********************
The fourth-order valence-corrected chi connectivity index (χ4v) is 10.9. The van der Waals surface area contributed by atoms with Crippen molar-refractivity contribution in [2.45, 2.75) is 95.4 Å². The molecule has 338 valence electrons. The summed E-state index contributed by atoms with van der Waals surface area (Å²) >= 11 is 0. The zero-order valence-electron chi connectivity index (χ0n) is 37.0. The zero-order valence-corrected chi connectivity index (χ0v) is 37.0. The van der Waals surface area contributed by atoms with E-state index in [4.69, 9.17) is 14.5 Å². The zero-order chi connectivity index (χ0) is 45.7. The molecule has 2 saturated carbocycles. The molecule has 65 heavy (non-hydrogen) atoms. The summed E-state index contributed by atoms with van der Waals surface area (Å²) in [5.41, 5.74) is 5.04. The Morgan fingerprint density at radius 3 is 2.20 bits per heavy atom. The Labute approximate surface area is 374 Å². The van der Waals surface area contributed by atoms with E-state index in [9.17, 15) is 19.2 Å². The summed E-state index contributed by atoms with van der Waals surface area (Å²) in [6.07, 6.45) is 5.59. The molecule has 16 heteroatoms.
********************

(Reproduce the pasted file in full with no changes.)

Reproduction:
The fourth-order valence-corrected chi connectivity index (χ4v) is 10.9. The van der Waals surface area contributed by atoms with Crippen molar-refractivity contribution in [2.45, 2.75) is 95.4 Å². The molecule has 338 valence electrons. The summed E-state index contributed by atoms with van der Waals surface area (Å²) >= 11 is 0. The zero-order valence-electron chi connectivity index (χ0n) is 37.0. The zero-order valence-corrected chi connectivity index (χ0v) is 37.0. The van der Waals surface area contributed by atoms with E-state index in [4.69, 9.17) is 14.5 Å². The zero-order chi connectivity index (χ0) is 45.7. The molecule has 2 saturated carbocycles. The molecule has 65 heavy (non-hydrogen) atoms. The summed E-state index contributed by atoms with van der Waals surface area (Å²) in [5.41, 5.74) is 5.04. The Morgan fingerprint density at radius 3 is 2.20 bits per heavy atom. The Labute approximate surface area is 374 Å². The van der Waals surface area contributed by atoms with E-state index in [9.17, 15) is 19.2 Å². The summed E-state index contributed by atoms with van der Waals surface area (Å²) in [6.07, 6.45) is 5.59. The molecule has 16 heteroatoms.